If you are new to histamine intolerance, changing your diet can be challenging at first. There are so many foods that are healthy for the general population, but they are high in histamine.
In this article, I want to talk about 7 surprising high-histamine foods — and what to eat instead. But first, let's briefly review what histamine intolerance is, and what the symptoms can be.
What Is Histamine Intolerance + Symptoms
Histamine is a chemical in your body that serves many functions. When you encounter an allergen, your body releases histamine to remove it. Histamine also serves as a neurotransmitter supporting your brain function. It triggers stomach acid release for healthy digestion as yet another function.
Histamine only becomes a problem if you have too much of it. Histamine intolerance means that you have too much histamine and your body cannot break down and metabolize it all. Histamine intolerance can affect your entire body and lead to a long list of symptoms.
Symptoms of histamine intolerance may include:
Headaches or migraines
Eczema, dermatitis, rashes, or other skin issues
Congestion or runny nose
Bloating, diarrhea, nausea, or other digestive issues
Abnormal menstrual cycle or PMS
Dizziness or vertigo
High blood pressure or low blood pressure
One of the sources of histamine accumulation can be your diet. To the surprise of many, foods that are considered healthy, and others that are easy to prepare and are practical, may be a problem if you don't break down histamine efficiently. Let's reveal a few.
Bone broth is a nutritious liquid made from boiling the bones and connective tissue of animals, usually cow, chicken, and sometimes fish. It is rich in collagen, fatty acids, iron, zinc, selenium, and vitamin A and K. It may be beneficial for joint and bone health, chronic inflammation, and gut health (1, 2, 3, 4). Bone broth is not right for everyone though.
You’ve guessed correctly. Bone broth is surprisingly high in histamine. When cooked for a long time, bones and meat will release a lot of histamine into the broth. The broth will be highly concentrated in histamine. Unfortunately, this happens even if you cook it in the Instant Pot.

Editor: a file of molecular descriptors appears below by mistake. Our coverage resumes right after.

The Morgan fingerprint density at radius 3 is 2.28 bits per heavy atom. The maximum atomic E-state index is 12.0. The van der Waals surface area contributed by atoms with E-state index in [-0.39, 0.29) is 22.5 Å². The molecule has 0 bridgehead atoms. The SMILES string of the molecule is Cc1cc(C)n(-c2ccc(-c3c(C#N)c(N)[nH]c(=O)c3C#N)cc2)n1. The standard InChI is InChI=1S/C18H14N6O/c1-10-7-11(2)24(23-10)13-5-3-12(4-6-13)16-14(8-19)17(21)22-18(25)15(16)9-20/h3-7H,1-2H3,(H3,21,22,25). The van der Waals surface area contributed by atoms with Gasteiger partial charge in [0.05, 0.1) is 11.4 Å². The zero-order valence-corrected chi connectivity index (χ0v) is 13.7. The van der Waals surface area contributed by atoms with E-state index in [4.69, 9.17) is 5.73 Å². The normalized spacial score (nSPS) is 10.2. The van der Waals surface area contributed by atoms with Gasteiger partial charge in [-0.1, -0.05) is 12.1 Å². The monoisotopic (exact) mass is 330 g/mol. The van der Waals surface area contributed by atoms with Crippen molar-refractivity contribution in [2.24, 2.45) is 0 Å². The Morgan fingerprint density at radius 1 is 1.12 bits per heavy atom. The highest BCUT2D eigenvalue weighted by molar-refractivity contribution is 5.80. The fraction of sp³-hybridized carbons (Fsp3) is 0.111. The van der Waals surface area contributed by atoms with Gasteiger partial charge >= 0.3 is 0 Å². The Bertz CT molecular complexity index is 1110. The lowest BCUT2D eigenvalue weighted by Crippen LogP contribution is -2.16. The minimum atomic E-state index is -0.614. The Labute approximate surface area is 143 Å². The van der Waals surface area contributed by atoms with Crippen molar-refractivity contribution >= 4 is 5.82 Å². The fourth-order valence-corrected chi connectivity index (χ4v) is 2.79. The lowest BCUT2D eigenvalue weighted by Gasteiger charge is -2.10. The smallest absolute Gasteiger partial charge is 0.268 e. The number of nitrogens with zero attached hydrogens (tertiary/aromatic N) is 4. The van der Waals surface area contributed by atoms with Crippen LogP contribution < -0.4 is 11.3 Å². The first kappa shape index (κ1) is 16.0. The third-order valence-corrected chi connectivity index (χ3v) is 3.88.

Try this instead: Instead of bone broth, make meat broth with low-histamine meat, such as chicken, turkey, or lamb instead. You may also try a low-histamine chicken or vegetable soup instead of only eating the broth.
Sauerkraut is fermented cabbage that’s a common part of German and Eastern-European cuisine. Sauerkraut and other fermented food, such as kimchi, fermented vegetables, fermented herbs, kefir, yogurt, and kombucha are rich in probiotics. For most people, this is great news for gut microbiome diversity and overall health (5, 6). However, if you have histamine intolerance, sauerkraut and fermented foods may become a problem.
Fermented foods are generally higher in histamine; however, their histamine levels may vary based on preparation and the length of aging. Sauerkraut, in particular, is very high in histamine. This may not be a problem for most people. But if you have histamine intolerance, sauerkraut will only add fuel to the fire and increase your symptoms.
Try this instead: Instead of sauerkraut or fermented vegetables, you should opt for fresh vegetables, salads, coleslaw, or steamed veggies. Instead of kefir or yogurt, choose a low-histamine chia-seed pudding.